Study suggests a new protein involved in development of gluten intolerance which be a therapeutic target.
Almost 1 out of 100 people suffer from celiac disease, a common genetic disorder which could sometimes also be triggered by environmental factors and diet. People suffering from celiac disease develop a sensitivity to gluten – found in wheat, rye and barley. This disease is a severe autoimmune disorder of our intestine in which our immune system triggers a response against our body’s own cells - hence the ‘autoimmunity’ – when any food containing gluten is consumed. This negative response by our immune system damages the surface of small intestine. Initially celiac disease was found in countries with higher Caucasian population, now its also being reported in populations. There is unfortunately no cure available for celiac disease and patients’ need to keep a strict watch on their diet which is the only therapy available.
Association between celiac disease and cystic fibrosis
Celiac disease also occurs higher (by almost three times) in people who suffer from cystic fibrosis as there is a definite co-occurrence between these two diseases. In cystic fibrosis, thick and sticky mucus builds up in the lungs and intestine mainly caused by mutations in the gene for protein CFTR (cystic fibrosis transmembrane conductance regulator). CFTR protein plays a central role in keeping the mucus fluidic. So, when this ion transport protein is not generated, mucus starts to clog up and this malfunction also triggers other problematic reactions in the lungs, intestines and other organs mainly due to the immune system getting activated. These reactions or effects are very similar to what is triggered by gluten in celiac disease patients. That is why it is being understood that these two disorders are linked.
Researchers from Italy and France set out to understand the nature of connection between celiac disease and cystic fibrosis at the molecular level in their study published in The EMBO Journal. Since gluten is very difficult to digest, its longer protein parts enter the intestine. Researchers used human intestinal cell lines in the laboratory which are sensitive to gluten. It was seen that one particular protein part (or peptide) called P31-43 is able to directly bind to CFTR and impair its function. And once function of CFTR is hindered, cellular stress and inflammation gets triggered. Researchers concluded that CFTR is crucial in mediating gluten sensitivity in celiac patients.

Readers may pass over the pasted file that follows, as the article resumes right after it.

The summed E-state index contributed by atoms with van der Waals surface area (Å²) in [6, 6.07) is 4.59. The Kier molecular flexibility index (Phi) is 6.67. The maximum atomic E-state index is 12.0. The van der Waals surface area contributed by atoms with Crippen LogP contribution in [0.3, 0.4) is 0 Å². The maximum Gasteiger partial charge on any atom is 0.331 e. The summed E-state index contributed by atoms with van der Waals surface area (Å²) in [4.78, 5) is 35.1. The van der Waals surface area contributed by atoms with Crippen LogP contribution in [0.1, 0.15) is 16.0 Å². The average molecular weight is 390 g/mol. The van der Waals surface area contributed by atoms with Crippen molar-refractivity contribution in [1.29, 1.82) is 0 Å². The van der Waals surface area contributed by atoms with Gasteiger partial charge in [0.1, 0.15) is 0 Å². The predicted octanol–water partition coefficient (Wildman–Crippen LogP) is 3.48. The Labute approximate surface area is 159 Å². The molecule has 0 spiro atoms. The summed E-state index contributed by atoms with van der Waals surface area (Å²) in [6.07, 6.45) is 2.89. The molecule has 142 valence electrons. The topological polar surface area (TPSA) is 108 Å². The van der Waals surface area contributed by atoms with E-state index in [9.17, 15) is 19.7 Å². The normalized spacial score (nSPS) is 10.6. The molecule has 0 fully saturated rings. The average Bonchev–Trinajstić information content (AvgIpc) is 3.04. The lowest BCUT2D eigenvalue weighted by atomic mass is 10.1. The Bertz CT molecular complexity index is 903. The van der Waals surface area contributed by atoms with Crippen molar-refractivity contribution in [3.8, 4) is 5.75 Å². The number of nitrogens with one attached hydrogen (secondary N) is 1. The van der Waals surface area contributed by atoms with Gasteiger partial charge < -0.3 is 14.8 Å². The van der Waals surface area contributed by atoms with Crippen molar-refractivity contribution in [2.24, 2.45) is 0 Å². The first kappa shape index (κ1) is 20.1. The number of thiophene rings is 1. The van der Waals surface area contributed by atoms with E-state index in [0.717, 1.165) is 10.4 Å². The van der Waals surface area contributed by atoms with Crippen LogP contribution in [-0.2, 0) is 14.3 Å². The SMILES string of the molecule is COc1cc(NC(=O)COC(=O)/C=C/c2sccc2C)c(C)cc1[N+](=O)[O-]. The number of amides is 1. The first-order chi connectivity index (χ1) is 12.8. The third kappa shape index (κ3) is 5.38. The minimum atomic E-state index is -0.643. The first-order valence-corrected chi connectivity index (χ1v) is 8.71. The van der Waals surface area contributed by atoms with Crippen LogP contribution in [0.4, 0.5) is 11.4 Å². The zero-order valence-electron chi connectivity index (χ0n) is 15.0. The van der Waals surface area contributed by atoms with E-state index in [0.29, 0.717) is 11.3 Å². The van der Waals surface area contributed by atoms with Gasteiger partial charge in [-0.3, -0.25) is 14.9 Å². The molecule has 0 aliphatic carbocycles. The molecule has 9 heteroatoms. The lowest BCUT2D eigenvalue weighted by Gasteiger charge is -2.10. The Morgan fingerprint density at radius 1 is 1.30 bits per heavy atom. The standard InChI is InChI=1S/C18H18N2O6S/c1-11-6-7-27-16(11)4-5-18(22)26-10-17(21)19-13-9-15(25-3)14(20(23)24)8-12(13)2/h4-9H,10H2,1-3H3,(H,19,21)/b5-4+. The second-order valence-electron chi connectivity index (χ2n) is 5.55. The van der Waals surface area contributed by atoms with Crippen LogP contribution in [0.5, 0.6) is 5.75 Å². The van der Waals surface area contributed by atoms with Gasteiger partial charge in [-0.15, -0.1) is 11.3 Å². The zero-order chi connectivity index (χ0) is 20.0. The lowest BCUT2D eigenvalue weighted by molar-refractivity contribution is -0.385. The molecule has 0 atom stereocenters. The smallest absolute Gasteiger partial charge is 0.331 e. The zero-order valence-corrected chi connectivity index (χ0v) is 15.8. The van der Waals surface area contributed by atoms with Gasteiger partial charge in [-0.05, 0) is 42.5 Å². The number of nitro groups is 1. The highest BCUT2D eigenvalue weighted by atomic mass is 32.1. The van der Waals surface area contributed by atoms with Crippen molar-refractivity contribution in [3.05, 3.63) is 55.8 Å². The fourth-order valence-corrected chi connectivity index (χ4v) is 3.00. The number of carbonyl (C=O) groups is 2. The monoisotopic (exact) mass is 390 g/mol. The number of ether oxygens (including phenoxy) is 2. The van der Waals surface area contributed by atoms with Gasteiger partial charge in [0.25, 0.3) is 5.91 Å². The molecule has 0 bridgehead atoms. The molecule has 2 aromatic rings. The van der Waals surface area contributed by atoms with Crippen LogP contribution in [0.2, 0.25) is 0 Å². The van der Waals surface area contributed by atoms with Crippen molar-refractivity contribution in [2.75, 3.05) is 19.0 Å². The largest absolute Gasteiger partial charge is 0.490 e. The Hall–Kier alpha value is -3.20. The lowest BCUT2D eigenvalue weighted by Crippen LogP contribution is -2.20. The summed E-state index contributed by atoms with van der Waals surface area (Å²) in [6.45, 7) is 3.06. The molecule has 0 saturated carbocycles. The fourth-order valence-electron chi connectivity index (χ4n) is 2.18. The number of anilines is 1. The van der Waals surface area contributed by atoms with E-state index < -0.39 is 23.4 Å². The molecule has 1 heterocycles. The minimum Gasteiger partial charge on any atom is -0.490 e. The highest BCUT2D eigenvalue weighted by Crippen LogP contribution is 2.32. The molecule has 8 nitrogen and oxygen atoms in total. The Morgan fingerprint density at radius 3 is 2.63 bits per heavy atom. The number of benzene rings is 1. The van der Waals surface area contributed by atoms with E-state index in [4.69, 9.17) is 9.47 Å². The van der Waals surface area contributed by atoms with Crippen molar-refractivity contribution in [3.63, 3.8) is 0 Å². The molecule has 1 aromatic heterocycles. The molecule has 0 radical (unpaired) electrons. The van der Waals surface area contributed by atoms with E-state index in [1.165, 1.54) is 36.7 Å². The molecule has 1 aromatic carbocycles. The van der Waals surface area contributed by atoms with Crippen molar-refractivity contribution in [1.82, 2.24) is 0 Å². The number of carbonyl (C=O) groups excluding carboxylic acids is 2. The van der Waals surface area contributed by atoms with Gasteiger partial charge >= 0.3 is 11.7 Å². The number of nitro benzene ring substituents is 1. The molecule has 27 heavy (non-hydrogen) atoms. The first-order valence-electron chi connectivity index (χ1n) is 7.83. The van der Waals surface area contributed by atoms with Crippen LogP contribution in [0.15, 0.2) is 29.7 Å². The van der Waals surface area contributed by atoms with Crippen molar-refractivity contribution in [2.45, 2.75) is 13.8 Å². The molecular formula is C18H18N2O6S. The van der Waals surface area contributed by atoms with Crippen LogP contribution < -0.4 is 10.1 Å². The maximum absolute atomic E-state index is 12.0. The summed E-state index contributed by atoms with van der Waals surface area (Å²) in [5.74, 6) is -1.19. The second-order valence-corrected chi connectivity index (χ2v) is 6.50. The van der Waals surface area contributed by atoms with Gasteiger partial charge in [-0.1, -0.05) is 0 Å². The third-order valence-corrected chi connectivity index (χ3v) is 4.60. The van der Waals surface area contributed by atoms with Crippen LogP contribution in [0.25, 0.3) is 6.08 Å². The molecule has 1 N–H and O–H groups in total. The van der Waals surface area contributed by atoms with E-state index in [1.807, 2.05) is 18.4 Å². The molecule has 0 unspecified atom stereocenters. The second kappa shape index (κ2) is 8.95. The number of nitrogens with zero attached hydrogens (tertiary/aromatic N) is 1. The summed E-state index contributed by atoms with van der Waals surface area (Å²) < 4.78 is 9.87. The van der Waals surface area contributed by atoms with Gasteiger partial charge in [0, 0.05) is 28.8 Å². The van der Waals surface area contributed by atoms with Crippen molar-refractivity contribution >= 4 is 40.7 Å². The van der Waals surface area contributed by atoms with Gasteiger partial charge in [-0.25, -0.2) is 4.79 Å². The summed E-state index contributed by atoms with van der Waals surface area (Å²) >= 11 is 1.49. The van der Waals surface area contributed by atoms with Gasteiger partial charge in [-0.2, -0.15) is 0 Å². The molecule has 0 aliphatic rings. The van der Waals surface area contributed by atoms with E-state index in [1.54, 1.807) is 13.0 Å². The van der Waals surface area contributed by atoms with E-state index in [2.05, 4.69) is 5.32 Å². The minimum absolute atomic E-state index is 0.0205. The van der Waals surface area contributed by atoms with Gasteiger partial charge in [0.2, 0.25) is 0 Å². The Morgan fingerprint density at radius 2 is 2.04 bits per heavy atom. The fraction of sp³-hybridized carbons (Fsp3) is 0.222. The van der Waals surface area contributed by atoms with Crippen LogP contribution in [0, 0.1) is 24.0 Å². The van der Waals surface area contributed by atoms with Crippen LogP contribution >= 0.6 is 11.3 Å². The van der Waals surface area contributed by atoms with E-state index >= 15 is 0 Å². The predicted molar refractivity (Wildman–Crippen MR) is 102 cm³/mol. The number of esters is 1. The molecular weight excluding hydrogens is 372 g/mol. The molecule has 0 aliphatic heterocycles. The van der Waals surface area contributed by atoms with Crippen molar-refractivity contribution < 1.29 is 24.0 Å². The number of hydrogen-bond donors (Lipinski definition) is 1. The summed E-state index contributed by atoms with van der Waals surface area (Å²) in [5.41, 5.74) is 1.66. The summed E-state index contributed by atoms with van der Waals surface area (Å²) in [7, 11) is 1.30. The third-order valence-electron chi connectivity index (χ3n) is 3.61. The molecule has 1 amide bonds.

One particular compound called VX-770 could inhibit the interaction between the peptide P31-43 and CFTR protein by blocking the active site on the target protein. So, when human intestinal cells or tissues which were collected from celiac patients were pre-incubated with VX-770, the interaction between the added peptide and the protein did not take place and thus immune reaction was not elicited at all. This marks VX-770 as essential for protecting gluten-sensitive epithelial cells from the bad effects of gluten consumption. In gluten sensitive mice, VX-771 provides protection from gluten-induced intestinal symptoms.
This study is a promising first step towards developing a treatment via inhibitors of protein CFTR which can treat cystic fibrosis and may also be a starting point for developing a potential treatment for celiac disease. More clinical trials are needed to analyze the dose and administration of the potential CFTR inhibitors. Results could help patients who have gluten intolerance to be able to use medication without changing or restricting their diet.
Valeria R Villella et al. 2018, ‘A pathogenic role for cystic fibrosis transmembrane conductance regulator in celiac disease’, The EMBO Journal, DOI: https://doi.org/10.15252/embj.2018100101